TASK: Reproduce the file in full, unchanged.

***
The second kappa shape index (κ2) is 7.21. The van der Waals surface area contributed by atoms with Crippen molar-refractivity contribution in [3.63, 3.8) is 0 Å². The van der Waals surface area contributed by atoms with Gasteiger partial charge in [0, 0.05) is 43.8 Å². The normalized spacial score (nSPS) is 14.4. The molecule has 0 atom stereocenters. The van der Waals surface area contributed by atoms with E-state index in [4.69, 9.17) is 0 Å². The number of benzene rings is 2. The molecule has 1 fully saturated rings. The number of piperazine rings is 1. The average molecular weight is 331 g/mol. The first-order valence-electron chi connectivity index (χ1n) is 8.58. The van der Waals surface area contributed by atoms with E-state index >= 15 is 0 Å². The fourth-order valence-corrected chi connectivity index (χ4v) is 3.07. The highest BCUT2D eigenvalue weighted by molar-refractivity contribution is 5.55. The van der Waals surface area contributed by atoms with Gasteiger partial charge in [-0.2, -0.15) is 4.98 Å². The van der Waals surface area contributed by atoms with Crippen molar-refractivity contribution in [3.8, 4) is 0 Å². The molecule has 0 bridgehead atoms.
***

The second kappa shape index (κ2) is 7.21. The van der Waals surface area contributed by atoms with Crippen molar-refractivity contribution in [3.63, 3.8) is 0 Å². The van der Waals surface area contributed by atoms with Gasteiger partial charge in [0, 0.05) is 43.8 Å². The normalized spacial score (nSPS) is 14.4. The molecule has 0 atom stereocenters. The van der Waals surface area contributed by atoms with E-state index in [4.69, 9.17) is 0 Å². The number of benzene rings is 2. The molecule has 1 fully saturated rings. The number of piperazine rings is 1. The average molecular weight is 331 g/mol. The first-order valence-electron chi connectivity index (χ1n) is 8.58. The van der Waals surface area contributed by atoms with E-state index >= 15 is 0 Å². The fourth-order valence-corrected chi connectivity index (χ4v) is 3.07. The highest BCUT2D eigenvalue weighted by molar-refractivity contribution is 5.55. The van der Waals surface area contributed by atoms with Gasteiger partial charge in [-0.2, -0.15) is 4.98 Å². The van der Waals surface area contributed by atoms with Crippen molar-refractivity contribution in [3.8, 4) is 0 Å². The molecule has 0 bridgehead atoms.